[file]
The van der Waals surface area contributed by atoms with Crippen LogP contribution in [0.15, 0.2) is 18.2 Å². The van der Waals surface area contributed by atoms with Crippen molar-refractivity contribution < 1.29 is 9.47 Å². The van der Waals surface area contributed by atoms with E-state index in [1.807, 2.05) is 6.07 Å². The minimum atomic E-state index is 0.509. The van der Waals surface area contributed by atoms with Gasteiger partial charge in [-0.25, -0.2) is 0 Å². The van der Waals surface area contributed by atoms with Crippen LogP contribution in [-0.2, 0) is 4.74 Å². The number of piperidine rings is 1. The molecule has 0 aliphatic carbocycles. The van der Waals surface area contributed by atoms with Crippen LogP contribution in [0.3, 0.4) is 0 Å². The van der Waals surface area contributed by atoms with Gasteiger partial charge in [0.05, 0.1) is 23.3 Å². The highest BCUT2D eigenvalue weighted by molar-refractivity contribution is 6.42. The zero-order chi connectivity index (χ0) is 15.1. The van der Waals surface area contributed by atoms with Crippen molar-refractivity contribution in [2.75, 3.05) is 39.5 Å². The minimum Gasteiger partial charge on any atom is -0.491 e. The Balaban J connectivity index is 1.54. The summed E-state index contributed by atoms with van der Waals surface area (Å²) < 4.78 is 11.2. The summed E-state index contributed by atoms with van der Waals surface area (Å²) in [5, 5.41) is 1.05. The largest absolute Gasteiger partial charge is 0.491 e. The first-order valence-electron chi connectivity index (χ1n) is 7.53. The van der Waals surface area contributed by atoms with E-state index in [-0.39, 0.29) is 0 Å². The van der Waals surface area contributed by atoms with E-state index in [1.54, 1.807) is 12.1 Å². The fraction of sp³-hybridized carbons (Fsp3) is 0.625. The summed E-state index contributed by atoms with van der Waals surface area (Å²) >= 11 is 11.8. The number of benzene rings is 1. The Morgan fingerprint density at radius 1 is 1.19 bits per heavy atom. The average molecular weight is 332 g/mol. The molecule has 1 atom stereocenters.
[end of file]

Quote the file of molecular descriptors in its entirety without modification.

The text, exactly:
The van der Waals surface area contributed by atoms with Crippen LogP contribution in [0.15, 0.2) is 18.2 Å². The van der Waals surface area contributed by atoms with Crippen molar-refractivity contribution < 1.29 is 9.47 Å². The van der Waals surface area contributed by atoms with E-state index in [1.807, 2.05) is 6.07 Å². The minimum atomic E-state index is 0.509. The van der Waals surface area contributed by atoms with Gasteiger partial charge in [-0.25, -0.2) is 0 Å². The van der Waals surface area contributed by atoms with Crippen LogP contribution in [-0.2, 0) is 4.74 Å². The number of piperidine rings is 1. The molecule has 0 aliphatic carbocycles. The van der Waals surface area contributed by atoms with Crippen LogP contribution in [0.3, 0.4) is 0 Å². The van der Waals surface area contributed by atoms with Gasteiger partial charge in [0.05, 0.1) is 23.3 Å². The highest BCUT2D eigenvalue weighted by molar-refractivity contribution is 6.42. The zero-order chi connectivity index (χ0) is 15.1. The van der Waals surface area contributed by atoms with Crippen molar-refractivity contribution in [2.75, 3.05) is 39.5 Å². The minimum Gasteiger partial charge on any atom is -0.491 e. The Balaban J connectivity index is 1.54. The summed E-state index contributed by atoms with van der Waals surface area (Å²) < 4.78 is 11.2. The summed E-state index contributed by atoms with van der Waals surface area (Å²) in [5, 5.41) is 1.05. The largest absolute Gasteiger partial charge is 0.491 e. The first-order valence-electron chi connectivity index (χ1n) is 7.53. The van der Waals surface area contributed by atoms with E-state index in [-0.39, 0.29) is 0 Å². The van der Waals surface area contributed by atoms with E-state index in [1.54, 1.807) is 12.1 Å². The fraction of sp³-hybridized carbons (Fsp3) is 0.625. The summed E-state index contributed by atoms with van der Waals surface area (Å²) >= 11 is 11.8. The number of benzene rings is 1. The Morgan fingerprint density at radius 1 is 1.19 bits per heavy atom. The average molecular weight is 332 g/mol. The molecule has 1 atom stereocenters.